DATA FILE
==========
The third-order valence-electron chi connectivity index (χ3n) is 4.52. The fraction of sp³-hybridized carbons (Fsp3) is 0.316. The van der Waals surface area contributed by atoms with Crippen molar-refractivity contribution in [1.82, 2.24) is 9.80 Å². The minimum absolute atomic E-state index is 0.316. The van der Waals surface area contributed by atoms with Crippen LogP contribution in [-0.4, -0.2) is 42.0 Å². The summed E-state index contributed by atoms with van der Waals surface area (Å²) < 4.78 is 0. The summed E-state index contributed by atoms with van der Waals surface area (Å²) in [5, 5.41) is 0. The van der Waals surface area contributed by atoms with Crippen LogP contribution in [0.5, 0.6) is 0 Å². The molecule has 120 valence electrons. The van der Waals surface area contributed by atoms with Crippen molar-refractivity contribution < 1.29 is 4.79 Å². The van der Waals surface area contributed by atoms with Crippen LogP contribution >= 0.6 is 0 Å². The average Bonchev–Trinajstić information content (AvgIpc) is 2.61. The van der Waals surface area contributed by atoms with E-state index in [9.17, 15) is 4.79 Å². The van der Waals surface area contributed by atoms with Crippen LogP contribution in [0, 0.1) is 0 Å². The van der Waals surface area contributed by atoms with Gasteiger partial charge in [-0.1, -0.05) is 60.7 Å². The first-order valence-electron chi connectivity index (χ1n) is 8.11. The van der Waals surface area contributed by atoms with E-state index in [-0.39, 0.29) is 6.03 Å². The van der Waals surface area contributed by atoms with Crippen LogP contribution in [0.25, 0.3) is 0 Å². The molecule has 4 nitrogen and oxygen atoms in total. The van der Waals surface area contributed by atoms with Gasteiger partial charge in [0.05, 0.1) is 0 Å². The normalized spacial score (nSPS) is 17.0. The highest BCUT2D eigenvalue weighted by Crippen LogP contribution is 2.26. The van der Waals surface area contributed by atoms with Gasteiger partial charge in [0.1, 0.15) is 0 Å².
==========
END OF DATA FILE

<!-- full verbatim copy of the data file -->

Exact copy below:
The third-order valence-electron chi connectivity index (χ3n) is 4.52. The fraction of sp³-hybridized carbons (Fsp3) is 0.316. The van der Waals surface area contributed by atoms with Crippen molar-refractivity contribution in [1.82, 2.24) is 9.80 Å². The minimum absolute atomic E-state index is 0.316. The van der Waals surface area contributed by atoms with Crippen LogP contribution in [-0.4, -0.2) is 42.0 Å². The summed E-state index contributed by atoms with van der Waals surface area (Å²) < 4.78 is 0. The summed E-state index contributed by atoms with van der Waals surface area (Å²) in [5, 5.41) is 0. The van der Waals surface area contributed by atoms with Crippen LogP contribution in [0.5, 0.6) is 0 Å². The molecule has 120 valence electrons. The van der Waals surface area contributed by atoms with Crippen molar-refractivity contribution < 1.29 is 4.79 Å². The van der Waals surface area contributed by atoms with Crippen LogP contribution >= 0.6 is 0 Å². The average Bonchev–Trinajstić information content (AvgIpc) is 2.61. The van der Waals surface area contributed by atoms with E-state index in [9.17, 15) is 4.79 Å². The van der Waals surface area contributed by atoms with Crippen LogP contribution in [0, 0.1) is 0 Å². The van der Waals surface area contributed by atoms with Gasteiger partial charge in [-0.1, -0.05) is 60.7 Å². The first-order valence-electron chi connectivity index (χ1n) is 8.11. The van der Waals surface area contributed by atoms with E-state index in [-0.39, 0.29) is 6.03 Å². The van der Waals surface area contributed by atoms with Crippen LogP contribution in [0.25, 0.3) is 0 Å². The molecule has 4 nitrogen and oxygen atoms in total. The van der Waals surface area contributed by atoms with Gasteiger partial charge in [0.05, 0.1) is 0 Å². The normalized spacial score (nSPS) is 17.0. The highest BCUT2D eigenvalue weighted by Crippen LogP contribution is 2.26. The van der Waals surface area contributed by atoms with Gasteiger partial charge in [0.1, 0.15) is 0 Å².